Researchers unveil high-speed optical wireless

February 16, 2015 | 11:20

Tags: #infra-red #infrared #optical-networking #wireless

Companies: #ieee #oxford-university #research #researchers

Researchers at Oxford University has reignited interest in optical wireless networking, demonstrating a system capable of transmitting at rates of 224Gb/s with a field-of-view offering whole-room coverage.

Optical wireless networking isn't a new concept: back in 2008 a team of researchers at Boston University announced a project to modulate LED lights to transmit data to client devices. Where the Boston system was limited to speeds of 10Mb/s, however, the research published by photonics engineer Dominic O'Brien and his team has somewhat of a higher limit: 224GB/s over six channels. The system also offers a range of three metres and a field-of-view which gives it whole-room coverage, although the wider the field of view the slower the data transfer rate - dropping to 112Gb/s at a 36 degree FoV.

O'Brien believes that the technology could augment, rather than replace, Wi-Fi. 'The world of communications is a world where everybody always wants more bandwidth,' he told IEEE Spectrum of his research. Where Wi-Fi is relatively slow, its radiofrequency signals penetrate solid objects - including furniture, walls and even people - while the faster optical system requires line-of-sight. The use of visible and near-visible light, however, does not require a chunk of radiofrequency spectrum - and O'Brien's system neatly dodges the problem of using visible-light optical networking as proposed by Boston by making use of invisible infrared light, meaning it works even if you'd prefer to use your PC in the dark.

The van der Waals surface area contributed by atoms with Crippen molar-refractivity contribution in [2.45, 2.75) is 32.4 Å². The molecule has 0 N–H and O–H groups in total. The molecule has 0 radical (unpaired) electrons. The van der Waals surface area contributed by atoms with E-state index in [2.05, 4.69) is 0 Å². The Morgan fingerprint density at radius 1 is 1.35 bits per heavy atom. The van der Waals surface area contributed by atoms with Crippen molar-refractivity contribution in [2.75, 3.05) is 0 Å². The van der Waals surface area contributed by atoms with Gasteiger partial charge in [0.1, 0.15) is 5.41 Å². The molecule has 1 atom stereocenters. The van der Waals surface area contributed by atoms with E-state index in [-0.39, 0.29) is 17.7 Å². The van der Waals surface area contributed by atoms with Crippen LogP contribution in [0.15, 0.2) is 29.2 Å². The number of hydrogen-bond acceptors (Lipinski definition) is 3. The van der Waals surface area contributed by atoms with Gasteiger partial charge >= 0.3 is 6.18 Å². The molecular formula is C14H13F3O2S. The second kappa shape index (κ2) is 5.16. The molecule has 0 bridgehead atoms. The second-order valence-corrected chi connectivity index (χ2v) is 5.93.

The biggest drawback to the Oxford system at present is that the receiver and transmitter must be in known locations, making it unsuitable for use in mobile devices like smartphones, tablets and laptops - exactly the devices which would benefit from a faster wireless network. O'Brien's team is reportedly working on this problem, building a tracking system which would allow the transmitter to locate a receiver device within a room without prior knowledge of its location.

The team's paper, Beyond 100-Bg/s Indoor Wide Field-of-View Optical Wireless Communications, is published in the latest Photonics Technology Letters journal, which describes the system as 'the first demonstration of a wireless link of this time with a FoV which offers practical room-scale coverage.'
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